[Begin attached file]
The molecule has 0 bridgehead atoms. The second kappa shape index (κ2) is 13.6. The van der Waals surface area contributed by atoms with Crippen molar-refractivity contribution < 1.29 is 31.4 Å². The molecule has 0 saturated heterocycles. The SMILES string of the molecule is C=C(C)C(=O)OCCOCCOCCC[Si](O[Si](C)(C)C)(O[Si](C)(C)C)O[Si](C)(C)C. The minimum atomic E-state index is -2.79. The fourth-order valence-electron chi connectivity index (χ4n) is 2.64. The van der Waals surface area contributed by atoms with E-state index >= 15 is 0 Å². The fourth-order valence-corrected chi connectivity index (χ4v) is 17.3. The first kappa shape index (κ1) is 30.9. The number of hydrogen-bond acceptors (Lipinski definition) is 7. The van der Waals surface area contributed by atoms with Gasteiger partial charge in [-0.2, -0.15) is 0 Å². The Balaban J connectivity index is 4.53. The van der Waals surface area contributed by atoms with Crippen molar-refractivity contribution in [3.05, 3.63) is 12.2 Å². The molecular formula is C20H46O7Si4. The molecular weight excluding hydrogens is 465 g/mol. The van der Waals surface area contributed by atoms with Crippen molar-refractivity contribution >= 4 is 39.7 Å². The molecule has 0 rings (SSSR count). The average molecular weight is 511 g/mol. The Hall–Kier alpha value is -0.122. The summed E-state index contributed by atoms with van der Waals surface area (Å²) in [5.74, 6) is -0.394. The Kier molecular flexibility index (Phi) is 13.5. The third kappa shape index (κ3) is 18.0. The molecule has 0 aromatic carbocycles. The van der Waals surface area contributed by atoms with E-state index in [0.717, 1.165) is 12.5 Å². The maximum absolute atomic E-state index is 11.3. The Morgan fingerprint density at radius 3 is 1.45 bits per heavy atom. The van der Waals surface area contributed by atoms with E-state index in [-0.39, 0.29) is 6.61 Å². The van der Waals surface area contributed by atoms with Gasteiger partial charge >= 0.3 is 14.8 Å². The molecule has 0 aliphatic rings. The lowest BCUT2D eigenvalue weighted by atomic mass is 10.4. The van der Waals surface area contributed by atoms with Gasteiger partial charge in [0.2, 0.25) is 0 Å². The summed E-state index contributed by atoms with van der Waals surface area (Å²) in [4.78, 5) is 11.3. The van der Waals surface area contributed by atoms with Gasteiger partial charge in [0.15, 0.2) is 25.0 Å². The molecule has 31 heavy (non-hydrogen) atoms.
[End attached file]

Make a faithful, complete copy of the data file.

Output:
The molecule has 0 bridgehead atoms. The second kappa shape index (κ2) is 13.6. The van der Waals surface area contributed by atoms with Crippen molar-refractivity contribution < 1.29 is 31.4 Å². The molecule has 0 saturated heterocycles. The SMILES string of the molecule is C=C(C)C(=O)OCCOCCOCCC[Si](O[Si](C)(C)C)(O[Si](C)(C)C)O[Si](C)(C)C. The minimum atomic E-state index is -2.79. The fourth-order valence-electron chi connectivity index (χ4n) is 2.64. The van der Waals surface area contributed by atoms with E-state index >= 15 is 0 Å². The fourth-order valence-corrected chi connectivity index (χ4v) is 17.3. The first kappa shape index (κ1) is 30.9. The number of hydrogen-bond acceptors (Lipinski definition) is 7. The van der Waals surface area contributed by atoms with Gasteiger partial charge in [-0.2, -0.15) is 0 Å². The Balaban J connectivity index is 4.53. The van der Waals surface area contributed by atoms with Crippen molar-refractivity contribution in [3.05, 3.63) is 12.2 Å². The molecular formula is C20H46O7Si4. The molecular weight excluding hydrogens is 465 g/mol. The van der Waals surface area contributed by atoms with Crippen molar-refractivity contribution >= 4 is 39.7 Å². The molecule has 0 rings (SSSR count). The average molecular weight is 511 g/mol. The Hall–Kier alpha value is -0.122. The summed E-state index contributed by atoms with van der Waals surface area (Å²) in [5.74, 6) is -0.394. The Kier molecular flexibility index (Phi) is 13.5. The third kappa shape index (κ3) is 18.0. The molecule has 0 aromatic carbocycles. The van der Waals surface area contributed by atoms with E-state index in [0.717, 1.165) is 12.5 Å². The maximum absolute atomic E-state index is 11.3. The Morgan fingerprint density at radius 3 is 1.45 bits per heavy atom. The van der Waals surface area contributed by atoms with E-state index in [-0.39, 0.29) is 6.61 Å². The van der Waals surface area contributed by atoms with Gasteiger partial charge >= 0.3 is 14.8 Å². The molecule has 0 aliphatic rings. The lowest BCUT2D eigenvalue weighted by atomic mass is 10.4. The van der Waals surface area contributed by atoms with Gasteiger partial charge in [0.2, 0.25) is 0 Å². The summed E-state index contributed by atoms with van der Waals surface area (Å²) in [4.78, 5) is 11.3. The van der Waals surface area contributed by atoms with Gasteiger partial charge in [0.15, 0.2) is 25.0 Å². The molecule has 31 heavy (non-hydrogen) atoms.